Skip to content

You can’t breathe water

‘You can’t breathe water. You can’t announce your drowning. You know full well that mobiles don’t operate well under water.’
We were waiting. For a reaction. When we, hundreds of us, were drowning at sea. We trailed through the timelines, we listened in on conversations and checked for newly founded WhatsApp groups to ‘finally do something’. We were waiting, no, hoping, for a voice rising against, for something, a little empathy.

You can’t breathe water.

You can’t announce your drowning.

If someone is trying to record, documenting our demise up close, they too will end up amongst the fishes and algae. Dead. And you know fully well that mobiles don’t operate well under water. Not the ones we are carrying.

The sea holds so much unspeakable. Even we cannot speak to it, in its entirety.

“Drowning tends to be a quiet, silent act. Victims do not usually thrash.
Instead they expend significant energy trying to keep their head above
water and may be too tired to shout for help; moreover, if water comes into
contact with the vocal cords, they can go into spasm and prevent the victim
from shouting for help. Often, the victim is found floating or at the bottom of
the body of water…”

Of course, shouting is a tricky thing when the one we might be shouting for is determined not to hear you. When boats and dinghies are driven away from your shores, prevented from making it to the mainland. Futile to shout for you.

We know you are tired. Tired of the groups of people arriving, us, people like us. We arrive needy and unconnected. You are called for, your humanity is questioned because you don’t want to share what you have. You need what you have. We understand. Most of us are like that, concerned with ourself/ves.

It was just, while we were not thrashing, and we could not shout and we were experiencing spasms that we thought but Britain? That same country leaving the EU? The ones who wanted their country back and we were still debating what that could possibly mean?

You were never the ones carrying us. Not in any real significant numbers.

Do you remember, a few years back, when the summer lull was invigorated with endless news items of us arriving? Groups of us trying to reach mainland Europe, or docking on islands, although docking does not quite describe it. More often it was a messy scramble, us setting foot on solid ground drenched and scared, some of us with children in our arms. Remember? We enlivened the slow summer with running for trains or trying to jump onto lorries in Calais to make it across the channel. To you.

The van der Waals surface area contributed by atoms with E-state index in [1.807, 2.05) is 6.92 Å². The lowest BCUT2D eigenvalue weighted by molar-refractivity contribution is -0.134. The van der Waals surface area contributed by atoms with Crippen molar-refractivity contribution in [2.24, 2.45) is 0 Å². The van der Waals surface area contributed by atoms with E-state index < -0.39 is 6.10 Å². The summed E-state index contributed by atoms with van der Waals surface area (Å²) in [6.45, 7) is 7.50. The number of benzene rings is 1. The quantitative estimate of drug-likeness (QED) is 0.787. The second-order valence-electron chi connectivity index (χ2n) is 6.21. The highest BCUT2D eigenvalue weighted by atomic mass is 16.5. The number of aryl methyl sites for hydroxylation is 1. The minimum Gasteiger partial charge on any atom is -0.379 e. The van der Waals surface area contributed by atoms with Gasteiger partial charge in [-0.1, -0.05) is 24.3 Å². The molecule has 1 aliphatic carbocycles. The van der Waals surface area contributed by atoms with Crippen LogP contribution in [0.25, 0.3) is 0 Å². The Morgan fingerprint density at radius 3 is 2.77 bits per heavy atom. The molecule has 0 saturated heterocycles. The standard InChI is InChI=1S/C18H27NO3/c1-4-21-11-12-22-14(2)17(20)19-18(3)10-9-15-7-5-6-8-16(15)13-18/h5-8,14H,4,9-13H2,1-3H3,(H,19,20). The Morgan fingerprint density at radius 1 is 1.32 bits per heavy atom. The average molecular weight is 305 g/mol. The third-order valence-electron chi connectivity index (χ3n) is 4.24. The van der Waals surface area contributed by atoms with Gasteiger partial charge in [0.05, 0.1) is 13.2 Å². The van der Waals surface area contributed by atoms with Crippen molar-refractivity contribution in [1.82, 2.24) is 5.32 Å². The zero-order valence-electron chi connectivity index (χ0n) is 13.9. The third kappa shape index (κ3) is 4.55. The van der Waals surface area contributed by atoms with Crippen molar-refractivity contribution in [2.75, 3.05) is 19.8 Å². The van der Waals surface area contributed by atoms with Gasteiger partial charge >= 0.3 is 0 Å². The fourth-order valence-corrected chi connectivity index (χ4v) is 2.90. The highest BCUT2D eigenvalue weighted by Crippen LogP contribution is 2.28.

“Black people, become the carriers of terror, terror’s embodiment… the
ground of terror’s possibility globally.”

We wanted you.

We decided it had to be two things that were responsible for the constant replay of us running. Either there was no other news to frighten the population with, and we understand that fear is always good to keep alive. How better to rule over people than when they are scared? The other possibility is that you were passing laws, doing things that you did not want an audience for and we were useful in that manner, helpers you might say. A veil between your people and yourself. That too is valid and although a common trick, we understand that you would not want to change what’s been tried and tested.

“… those Black people transmigrating the African continent toward the
Mediterranean and then to Europe who are imagined as insects, swarms, vectors of disease; familiar narratives of danger and disaster that attach to our always already weaponized Black bodies (the weapon is blackness).”

We were a dramatic picture. Even we have to admit that. Like that, in that loop of an edited image and video stream: the invasion of the invader.

Yet, some people still pretend time is not circular? This is the most full-circle you will ever get. Well, we think there might be more to come now that you have your country back, of course. Finally, it is you only. By yourself. Just like you wanted.

Your home secretary is concerned, very much so, that we should stay on the French side of the channel. She praised the drones, the radar, all the technology you have for surveillance. The police. All the efforts to keep us out. This time you don’t see us running, not on the Newsnight videos. It’s the odd picture of us, defiant, still on boats, still trying to come. To you. But this is not where our stories are. Hardly. You know that fully well.

It takes a full sixty seconds for an adult to drown? Twenty seconds for a child. It’s quick, no time to make an argument. You exist, you’ve capsized, you drown. Or should we say, we, for clarity? We drown so much that a spokesperson for Alarm Phone, a hotline for migrants in distress, says “this is a massacre at Europe’s borders.”

Someone from the medical team of the NGO Italian Emergency, on-board the only rescue boat operating in the Central Mediterranean Open Arms, said:

“All this… a few kilometres away from an indifferent Europe…They